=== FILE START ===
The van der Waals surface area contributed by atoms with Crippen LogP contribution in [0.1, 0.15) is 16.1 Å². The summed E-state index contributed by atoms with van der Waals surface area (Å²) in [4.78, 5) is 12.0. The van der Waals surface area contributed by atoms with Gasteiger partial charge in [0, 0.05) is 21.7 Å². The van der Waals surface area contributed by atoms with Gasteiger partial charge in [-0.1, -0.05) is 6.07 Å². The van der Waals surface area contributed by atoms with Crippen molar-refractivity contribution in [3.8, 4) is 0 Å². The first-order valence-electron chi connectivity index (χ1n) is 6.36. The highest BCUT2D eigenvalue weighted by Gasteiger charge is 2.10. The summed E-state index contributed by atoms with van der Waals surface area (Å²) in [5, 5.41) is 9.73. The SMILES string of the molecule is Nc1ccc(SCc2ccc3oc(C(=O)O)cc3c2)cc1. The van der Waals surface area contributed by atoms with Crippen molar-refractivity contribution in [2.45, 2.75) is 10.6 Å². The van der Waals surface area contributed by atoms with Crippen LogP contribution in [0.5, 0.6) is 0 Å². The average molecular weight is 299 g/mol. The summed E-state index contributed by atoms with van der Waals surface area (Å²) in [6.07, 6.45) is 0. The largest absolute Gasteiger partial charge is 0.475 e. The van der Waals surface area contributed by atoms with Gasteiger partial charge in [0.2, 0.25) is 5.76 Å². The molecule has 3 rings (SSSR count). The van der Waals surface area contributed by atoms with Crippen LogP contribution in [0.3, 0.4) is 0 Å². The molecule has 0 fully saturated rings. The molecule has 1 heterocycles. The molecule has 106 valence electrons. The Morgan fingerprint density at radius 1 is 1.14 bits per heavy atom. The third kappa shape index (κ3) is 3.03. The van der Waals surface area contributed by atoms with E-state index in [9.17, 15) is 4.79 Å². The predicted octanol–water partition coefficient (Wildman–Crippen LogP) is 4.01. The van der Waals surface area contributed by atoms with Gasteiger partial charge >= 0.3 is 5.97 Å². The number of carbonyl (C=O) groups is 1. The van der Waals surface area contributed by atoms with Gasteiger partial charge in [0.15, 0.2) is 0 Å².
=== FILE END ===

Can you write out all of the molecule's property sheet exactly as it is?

The van der Waals surface area contributed by atoms with Crippen LogP contribution in [0.1, 0.15) is 16.1 Å². The summed E-state index contributed by atoms with van der Waals surface area (Å²) in [4.78, 5) is 12.0. The van der Waals surface area contributed by atoms with Gasteiger partial charge in [0, 0.05) is 21.7 Å². The van der Waals surface area contributed by atoms with Gasteiger partial charge in [-0.1, -0.05) is 6.07 Å². The van der Waals surface area contributed by atoms with Crippen molar-refractivity contribution in [3.8, 4) is 0 Å². The first-order valence-electron chi connectivity index (χ1n) is 6.36. The highest BCUT2D eigenvalue weighted by Gasteiger charge is 2.10. The summed E-state index contributed by atoms with van der Waals surface area (Å²) in [5, 5.41) is 9.73. The SMILES string of the molecule is Nc1ccc(SCc2ccc3oc(C(=O)O)cc3c2)cc1. The van der Waals surface area contributed by atoms with Crippen molar-refractivity contribution in [2.45, 2.75) is 10.6 Å². The van der Waals surface area contributed by atoms with Crippen LogP contribution in [0.5, 0.6) is 0 Å². The average molecular weight is 299 g/mol. The summed E-state index contributed by atoms with van der Waals surface area (Å²) in [6.07, 6.45) is 0. The largest absolute Gasteiger partial charge is 0.475 e. The van der Waals surface area contributed by atoms with Gasteiger partial charge in [0.2, 0.25) is 5.76 Å². The molecule has 3 rings (SSSR count). The van der Waals surface area contributed by atoms with Crippen LogP contribution in [0.3, 0.4) is 0 Å². The molecule has 0 fully saturated rings. The molecule has 1 heterocycles. The molecule has 106 valence electrons. The Morgan fingerprint density at radius 1 is 1.14 bits per heavy atom. The third kappa shape index (κ3) is 3.03. The van der Waals surface area contributed by atoms with E-state index in [9.17, 15) is 4.79 Å². The predicted octanol–water partition coefficient (Wildman–Crippen LogP) is 4.01. The van der Waals surface area contributed by atoms with Gasteiger partial charge >= 0.3 is 5.97 Å². The number of carbonyl (C=O) groups is 1. The van der Waals surface area contributed by atoms with Gasteiger partial charge in [0.15, 0.2) is 0 Å².